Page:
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IDF Open-Fire Regulations Backfire

Armed IDF Soldiers Run Away from Stone-Throwing Palestinians

 

 

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The picture at the right is so unbelievable that I must comment that the event was acknowledged by an "IDF senior commander" talking openly to settler Channel 7 and that the picture was taken by Masach, an Israeli news agency. In the interview, he admitted that in the second week of December 2012, two such events took place in the area controlled by the Judea and Samaria Regional Division; the unidentified source probably is its commander, Brigadier General Hagai Mordechai, or was another senior officer speaking with his direct permission. One event took place in Hebron, the second in Kadum. The events were common; IDF soldiers were deployed to disperse stone-throwing Palestinians. In both cases, the soldiers were unable to contain the event with alternative tools, but didn't open fire on the protesters. Instead, they ran away from the scene in front of the cameras.

In both cases, the problem was that the soldiers couldn't figure out the IDF Open-Fire Regulations. As explained in the following section, it is difficult to blame them. The actual situation is the result of the First Intifada; after the publication of the IDF brutality, the army changed these regulations and introduced several alternative weapons, like dogs, the stone-throwing "hatzatzit," "bo'ash" a device from which an insufferable stench emanates, "mataziot" water-throwing trucks, and "tze'aka" loudspeakers attached to jeeps, which creates a painful noise. The violent pictures appearing from time to time in the media prove that all these have been ineffective.

Armed IDF Soldiers Run Away from Stone-Throwing Palestinians

Armed IDF Soldiers Run Away from Stone-Throwing Palestinians
Kadum, December 2012, Picture courtesy of Masach

IDF Attack Dog

IDF Attack Dog refused to release its grip on Ahmad Shtawi
March 16, 2012, Kufr Qaddoum, West Bank
see the video

Secret Protocol of a Secret Government

Most IDF soldiers have never seen the formal IDF Open-Fire Regulations. Actually, there isn't even one version of it. Every division, especially regional ones, issues its own version according to the conditions in the territory it occupies. Invariably, the document is classified as "secret." This is done in order to restrict the soldiers' access to it. This is a contradiction, since they are supposed to obey it; however, IDF commanders have long since lost trust in their soldiers. By classifying it as secret, they assure it woould not reach the media through the soldiers. Instead, the document is supplied to the officers at level of company sub-commandant and above. The latter issue a document based on the formal order that is adapted to the specific conditions in their location and pass it downwards. Platoon commanders deliver the latter to the soldiers during their daily orders. Seldom is this done in writing; though sometimes a sterilized short version is given to the soldiers. They are supposed to keep it in their upper shirt pocket and consult it in case of need.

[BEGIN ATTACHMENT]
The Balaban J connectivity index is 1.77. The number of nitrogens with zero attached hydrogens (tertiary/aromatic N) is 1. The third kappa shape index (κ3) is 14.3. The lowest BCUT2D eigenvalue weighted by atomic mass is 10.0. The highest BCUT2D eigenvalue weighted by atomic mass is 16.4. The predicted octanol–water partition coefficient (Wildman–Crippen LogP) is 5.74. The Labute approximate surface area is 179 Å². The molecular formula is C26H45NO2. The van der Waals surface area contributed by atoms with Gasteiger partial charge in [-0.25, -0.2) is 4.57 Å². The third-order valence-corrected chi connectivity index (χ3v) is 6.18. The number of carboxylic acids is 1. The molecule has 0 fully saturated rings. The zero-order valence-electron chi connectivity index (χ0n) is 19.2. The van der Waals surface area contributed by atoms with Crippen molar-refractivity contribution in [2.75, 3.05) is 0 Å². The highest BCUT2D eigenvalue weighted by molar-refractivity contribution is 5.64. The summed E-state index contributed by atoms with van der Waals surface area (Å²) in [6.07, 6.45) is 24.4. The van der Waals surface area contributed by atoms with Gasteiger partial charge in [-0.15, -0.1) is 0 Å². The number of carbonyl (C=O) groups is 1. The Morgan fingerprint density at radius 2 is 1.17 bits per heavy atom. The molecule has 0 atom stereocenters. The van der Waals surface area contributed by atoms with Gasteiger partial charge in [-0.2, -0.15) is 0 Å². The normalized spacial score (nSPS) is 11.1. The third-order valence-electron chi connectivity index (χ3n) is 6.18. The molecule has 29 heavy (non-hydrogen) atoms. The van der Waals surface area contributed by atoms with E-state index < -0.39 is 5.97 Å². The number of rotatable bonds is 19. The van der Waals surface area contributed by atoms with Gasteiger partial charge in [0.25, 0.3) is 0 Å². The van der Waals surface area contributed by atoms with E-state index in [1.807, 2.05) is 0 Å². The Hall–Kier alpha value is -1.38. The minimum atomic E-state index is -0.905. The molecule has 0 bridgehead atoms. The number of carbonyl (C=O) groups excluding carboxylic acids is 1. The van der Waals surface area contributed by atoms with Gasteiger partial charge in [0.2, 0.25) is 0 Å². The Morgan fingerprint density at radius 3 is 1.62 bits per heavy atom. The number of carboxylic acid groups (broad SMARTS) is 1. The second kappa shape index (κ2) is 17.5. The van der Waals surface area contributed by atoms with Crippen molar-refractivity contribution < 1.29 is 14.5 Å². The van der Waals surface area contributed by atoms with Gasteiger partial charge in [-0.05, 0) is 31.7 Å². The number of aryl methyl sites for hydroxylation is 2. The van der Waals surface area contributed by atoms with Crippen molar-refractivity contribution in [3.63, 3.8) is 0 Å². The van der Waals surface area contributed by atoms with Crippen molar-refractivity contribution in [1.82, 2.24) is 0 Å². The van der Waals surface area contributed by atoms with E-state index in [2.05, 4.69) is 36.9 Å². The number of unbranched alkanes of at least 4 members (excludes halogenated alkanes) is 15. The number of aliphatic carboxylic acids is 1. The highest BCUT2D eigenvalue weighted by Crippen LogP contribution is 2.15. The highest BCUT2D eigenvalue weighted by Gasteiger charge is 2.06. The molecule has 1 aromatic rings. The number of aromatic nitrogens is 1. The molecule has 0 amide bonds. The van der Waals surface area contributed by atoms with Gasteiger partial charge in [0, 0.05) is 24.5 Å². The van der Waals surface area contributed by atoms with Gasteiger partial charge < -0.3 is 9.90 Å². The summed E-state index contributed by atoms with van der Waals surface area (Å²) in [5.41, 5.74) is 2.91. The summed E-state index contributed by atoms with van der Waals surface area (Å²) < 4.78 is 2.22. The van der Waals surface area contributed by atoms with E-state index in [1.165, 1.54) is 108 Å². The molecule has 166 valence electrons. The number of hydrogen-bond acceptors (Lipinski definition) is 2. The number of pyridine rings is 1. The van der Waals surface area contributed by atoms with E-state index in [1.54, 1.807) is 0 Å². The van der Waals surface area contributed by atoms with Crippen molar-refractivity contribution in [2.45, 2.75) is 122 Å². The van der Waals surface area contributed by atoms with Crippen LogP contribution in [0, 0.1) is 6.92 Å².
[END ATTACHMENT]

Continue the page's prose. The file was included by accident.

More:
Secrecy allows senior IDF officers to avoid responsibility for the killing of innocents. Invariably, they divert the blame to the soldiers in the field. In 2006, the IDF conducted an investigation on the issue. Partial results were published by Yedioth Aharonot, Israel's largest newspaper. The issues reported were "soldiers fail to understand the regulation's nuances," and "In places in which the unit added 'a verbal instruction" to the regulations, it was found that the soldiers become confused from the large amount of information." Eventually, two main problems appear from the secret protocol. It encourages a quick trigger finger; soldiers know that no matter what atrocity they commit, they will be protected by a secret military tribunal assessing the secret open-fire protocol. The second problem is that soldiers confused by the complexity of the orders (nicknamed "kastach," an acronym for "ass-cover"), often summarize "I am not a lawyer and will not take responsibility for opening fire." In the ultimate example of evil administration, the IDF Open-Fire Regulations backfire.

IDF in Action

IDF in Action | Cowardice

 

Lessons in Humility

Soldiers participate in lessons in which hypothetical and historical events are analyzed. They are encouraged to participate actively, asking questions and offering alternate solutions to the event. Most soldiers are unable to deal with the mass of information provided to them; they are not prepared to deal with moral dilemmas appearing as a result of contradictory orders. Two basic principles guide all Open-Fire Regulations. The first is to open fire only in case of direct and immediate threat to the soldiers' lives. The second is to fire exclusively at the people directly involved in such a threat. Secondary details relate to the way people should be shot; certain units use the "vidu ariga" protocol, in which the victim is shot point blank for a second time in order to "corroborate killing."

What happens when the first order contradicts the second? What can a soldier do when his friend is in immediate danger, but he cannot shoot without hitting an innocent passerby? This is the classical dilemma and the source of hundreds of assassinations. In December 2012, two small IDF forces got a powerful lesson in humility. They understood that the entire situation was wrong, and just walked away. I did that ten years ago, and can assure these brave men only one thing: they have become enemies of the state. Channel 7 has already blamed them for "harming deterrence."

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